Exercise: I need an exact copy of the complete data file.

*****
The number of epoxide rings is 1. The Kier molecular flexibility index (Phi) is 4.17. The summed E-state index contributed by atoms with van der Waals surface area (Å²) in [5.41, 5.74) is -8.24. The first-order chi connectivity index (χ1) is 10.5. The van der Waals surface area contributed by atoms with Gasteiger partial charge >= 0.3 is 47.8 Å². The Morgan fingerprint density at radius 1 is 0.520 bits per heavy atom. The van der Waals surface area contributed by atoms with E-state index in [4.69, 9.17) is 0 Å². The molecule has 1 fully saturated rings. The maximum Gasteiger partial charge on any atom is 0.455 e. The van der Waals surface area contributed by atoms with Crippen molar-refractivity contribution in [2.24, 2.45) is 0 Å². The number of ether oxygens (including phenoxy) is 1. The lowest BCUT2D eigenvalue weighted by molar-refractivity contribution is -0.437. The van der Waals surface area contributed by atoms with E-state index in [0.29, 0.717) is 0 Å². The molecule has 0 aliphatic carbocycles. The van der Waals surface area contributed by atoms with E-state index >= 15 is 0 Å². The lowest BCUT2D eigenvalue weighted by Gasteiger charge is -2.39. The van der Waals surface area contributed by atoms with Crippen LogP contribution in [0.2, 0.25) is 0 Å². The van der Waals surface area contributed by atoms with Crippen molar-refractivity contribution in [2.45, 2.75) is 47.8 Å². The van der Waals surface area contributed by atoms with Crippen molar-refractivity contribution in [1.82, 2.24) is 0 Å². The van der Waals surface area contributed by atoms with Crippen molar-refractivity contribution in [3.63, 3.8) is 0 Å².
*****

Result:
The number of epoxide rings is 1. The Kier molecular flexibility index (Phi) is 4.17. The summed E-state index contributed by atoms with van der Waals surface area (Å²) in [5.41, 5.74) is -8.24. The first-order chi connectivity index (χ1) is 10.5. The van der Waals surface area contributed by atoms with Gasteiger partial charge >= 0.3 is 47.8 Å². The Morgan fingerprint density at radius 1 is 0.520 bits per heavy atom. The van der Waals surface area contributed by atoms with E-state index in [4.69, 9.17) is 0 Å². The molecule has 1 fully saturated rings. The maximum Gasteiger partial charge on any atom is 0.455 e. The van der Waals surface area contributed by atoms with Crippen molar-refractivity contribution in [2.24, 2.45) is 0 Å². The number of ether oxygens (including phenoxy) is 1. The lowest BCUT2D eigenvalue weighted by molar-refractivity contribution is -0.437. The van der Waals surface area contributed by atoms with E-state index in [0.29, 0.717) is 0 Å². The molecule has 0 aliphatic carbocycles. The van der Waals surface area contributed by atoms with E-state index >= 15 is 0 Å². The lowest BCUT2D eigenvalue weighted by Gasteiger charge is -2.39. The van der Waals surface area contributed by atoms with Crippen LogP contribution in [0.2, 0.25) is 0 Å². The van der Waals surface area contributed by atoms with Crippen molar-refractivity contribution in [2.45, 2.75) is 47.8 Å². The van der Waals surface area contributed by atoms with Crippen molar-refractivity contribution in [1.82, 2.24) is 0 Å². The van der Waals surface area contributed by atoms with Crippen molar-refractivity contribution in [3.63, 3.8) is 0 Å².